A Scottish dish, made from oatmeal, fried with fat, onion and seasonings
Try skirlie yourself – it’s easy to make
Whilst you can buy ready-made skirlie in butchers and supermarkets across Scotland it’s better homemade. If you want to cook it yourself, there are many internet recipes available. Here’s a good one provided by Scots food blogger Graeme Taylor. You can follow more of his recipes on his blog ‘A Scots Larder’.
Skirlie is one of those wonderful Scottish words that’s just so descriptive, and my introduction to it was during my vegetarian days when Dad made it as an alternative to stuffing for me on Christmas Day. It is perfect for this purpose, as well as being good for stirring through mash.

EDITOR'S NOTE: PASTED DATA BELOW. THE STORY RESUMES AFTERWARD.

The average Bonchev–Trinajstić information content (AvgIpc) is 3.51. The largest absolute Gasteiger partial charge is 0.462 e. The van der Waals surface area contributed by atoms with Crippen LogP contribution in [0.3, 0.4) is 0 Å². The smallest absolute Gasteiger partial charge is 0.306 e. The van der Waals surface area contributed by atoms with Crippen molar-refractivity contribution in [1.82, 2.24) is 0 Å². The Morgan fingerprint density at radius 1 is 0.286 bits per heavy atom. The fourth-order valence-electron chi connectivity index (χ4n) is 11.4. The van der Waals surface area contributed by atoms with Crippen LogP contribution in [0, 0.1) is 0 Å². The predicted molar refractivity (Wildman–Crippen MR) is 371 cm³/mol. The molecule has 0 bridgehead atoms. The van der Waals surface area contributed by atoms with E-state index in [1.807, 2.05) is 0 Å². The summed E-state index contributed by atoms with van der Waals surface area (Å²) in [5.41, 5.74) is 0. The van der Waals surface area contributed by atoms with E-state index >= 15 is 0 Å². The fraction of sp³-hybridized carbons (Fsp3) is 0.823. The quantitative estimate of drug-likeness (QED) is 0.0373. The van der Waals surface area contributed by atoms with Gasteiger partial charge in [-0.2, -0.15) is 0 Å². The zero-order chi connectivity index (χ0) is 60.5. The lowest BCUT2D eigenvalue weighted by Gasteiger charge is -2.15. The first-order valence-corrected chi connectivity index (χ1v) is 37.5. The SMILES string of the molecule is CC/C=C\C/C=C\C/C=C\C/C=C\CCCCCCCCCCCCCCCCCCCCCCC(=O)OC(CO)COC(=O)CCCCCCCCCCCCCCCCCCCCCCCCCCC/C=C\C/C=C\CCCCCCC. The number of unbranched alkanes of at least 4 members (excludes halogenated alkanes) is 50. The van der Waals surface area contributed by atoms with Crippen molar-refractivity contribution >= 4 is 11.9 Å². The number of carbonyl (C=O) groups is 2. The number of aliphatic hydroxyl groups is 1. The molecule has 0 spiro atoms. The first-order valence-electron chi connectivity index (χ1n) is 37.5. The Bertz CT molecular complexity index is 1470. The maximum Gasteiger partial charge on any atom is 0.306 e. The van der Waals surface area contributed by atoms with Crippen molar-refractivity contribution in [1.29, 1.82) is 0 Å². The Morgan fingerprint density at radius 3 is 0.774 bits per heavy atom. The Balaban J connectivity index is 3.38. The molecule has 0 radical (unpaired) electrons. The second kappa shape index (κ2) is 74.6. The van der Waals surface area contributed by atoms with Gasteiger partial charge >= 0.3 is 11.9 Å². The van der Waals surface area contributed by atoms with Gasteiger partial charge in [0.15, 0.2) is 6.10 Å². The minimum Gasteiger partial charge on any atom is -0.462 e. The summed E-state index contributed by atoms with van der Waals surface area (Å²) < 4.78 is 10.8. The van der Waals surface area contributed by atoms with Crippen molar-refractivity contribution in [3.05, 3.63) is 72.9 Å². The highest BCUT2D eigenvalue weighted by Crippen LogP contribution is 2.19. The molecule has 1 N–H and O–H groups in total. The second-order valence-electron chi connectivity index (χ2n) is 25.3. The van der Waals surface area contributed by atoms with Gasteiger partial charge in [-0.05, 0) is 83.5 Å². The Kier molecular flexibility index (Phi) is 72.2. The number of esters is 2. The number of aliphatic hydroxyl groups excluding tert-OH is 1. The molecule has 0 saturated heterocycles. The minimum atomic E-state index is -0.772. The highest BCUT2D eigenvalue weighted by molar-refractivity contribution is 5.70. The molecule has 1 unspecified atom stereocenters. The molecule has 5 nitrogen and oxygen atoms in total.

A word of caution, make sure you are using pinhead or medium oatmeal. Elsewhere in the world, they are called steel-cut oats. Whatever you do don’t used rolled oats. It simply won’t work and you’ll miss out on the slight crunch skirlie should have. And be warned, if you are calorie counting or on a low-fat diet beware. This is calorie-laden with 219 kcal and 9.4g of fat in one serving. But all good things have a drawback.
Finally, don’t confuse skirlie with the noise a bagpipe makes. That’s a skirl and they are definitely very different things. However, some suggest that skirlie is given that name because the oats make a squealing and wailing noise as you chase them around the frying pan.
This post has been written to celebrate Scottish Food and Drink Fortnight 2020.